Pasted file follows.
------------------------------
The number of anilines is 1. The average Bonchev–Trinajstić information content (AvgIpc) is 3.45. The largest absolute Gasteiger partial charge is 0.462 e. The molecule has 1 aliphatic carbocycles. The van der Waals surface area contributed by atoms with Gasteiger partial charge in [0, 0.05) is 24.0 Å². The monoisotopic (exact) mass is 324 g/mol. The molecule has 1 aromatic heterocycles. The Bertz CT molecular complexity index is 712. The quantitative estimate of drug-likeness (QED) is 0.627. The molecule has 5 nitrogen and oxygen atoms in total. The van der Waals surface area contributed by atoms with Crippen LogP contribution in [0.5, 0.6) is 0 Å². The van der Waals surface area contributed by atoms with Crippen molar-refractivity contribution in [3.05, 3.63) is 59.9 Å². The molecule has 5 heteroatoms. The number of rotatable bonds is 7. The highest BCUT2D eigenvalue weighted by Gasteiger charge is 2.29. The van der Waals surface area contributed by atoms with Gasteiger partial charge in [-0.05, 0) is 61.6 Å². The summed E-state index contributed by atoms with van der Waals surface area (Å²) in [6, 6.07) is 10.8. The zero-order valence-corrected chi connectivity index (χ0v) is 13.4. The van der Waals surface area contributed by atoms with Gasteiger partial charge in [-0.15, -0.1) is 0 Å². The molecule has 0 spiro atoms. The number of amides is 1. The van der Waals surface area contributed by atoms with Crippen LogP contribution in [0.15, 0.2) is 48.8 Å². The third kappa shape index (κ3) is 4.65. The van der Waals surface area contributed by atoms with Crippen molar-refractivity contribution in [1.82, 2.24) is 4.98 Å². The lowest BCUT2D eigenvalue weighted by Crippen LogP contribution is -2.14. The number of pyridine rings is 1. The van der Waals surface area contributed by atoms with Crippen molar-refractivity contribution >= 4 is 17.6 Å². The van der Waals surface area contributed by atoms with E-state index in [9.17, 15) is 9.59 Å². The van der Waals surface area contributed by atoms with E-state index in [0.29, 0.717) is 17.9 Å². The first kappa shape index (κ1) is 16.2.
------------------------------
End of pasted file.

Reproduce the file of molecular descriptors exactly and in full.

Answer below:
The number of anilines is 1. The average Bonchev–Trinajstić information content (AvgIpc) is 3.45. The largest absolute Gasteiger partial charge is 0.462 e. The molecule has 1 aliphatic carbocycles. The van der Waals surface area contributed by atoms with Gasteiger partial charge in [0, 0.05) is 24.0 Å². The monoisotopic (exact) mass is 324 g/mol. The molecule has 1 aromatic heterocycles. The Bertz CT molecular complexity index is 712. The quantitative estimate of drug-likeness (QED) is 0.627. The molecule has 5 nitrogen and oxygen atoms in total. The van der Waals surface area contributed by atoms with Crippen LogP contribution in [0.5, 0.6) is 0 Å². The van der Waals surface area contributed by atoms with Crippen molar-refractivity contribution in [3.05, 3.63) is 59.9 Å². The molecule has 5 heteroatoms. The number of rotatable bonds is 7. The highest BCUT2D eigenvalue weighted by Gasteiger charge is 2.29. The van der Waals surface area contributed by atoms with Gasteiger partial charge in [-0.05, 0) is 61.6 Å². The summed E-state index contributed by atoms with van der Waals surface area (Å²) in [6, 6.07) is 10.8. The zero-order valence-corrected chi connectivity index (χ0v) is 13.4. The van der Waals surface area contributed by atoms with Gasteiger partial charge in [-0.15, -0.1) is 0 Å². The molecule has 0 spiro atoms. The number of amides is 1. The van der Waals surface area contributed by atoms with Crippen LogP contribution in [0.15, 0.2) is 48.8 Å². The third kappa shape index (κ3) is 4.65. The van der Waals surface area contributed by atoms with Crippen molar-refractivity contribution in [1.82, 2.24) is 4.98 Å². The lowest BCUT2D eigenvalue weighted by Crippen LogP contribution is -2.14. The number of pyridine rings is 1. The van der Waals surface area contributed by atoms with Crippen molar-refractivity contribution >= 4 is 17.6 Å². The van der Waals surface area contributed by atoms with E-state index in [9.17, 15) is 9.59 Å². The van der Waals surface area contributed by atoms with E-state index in [0.29, 0.717) is 17.9 Å². The first kappa shape index (κ1) is 16.2.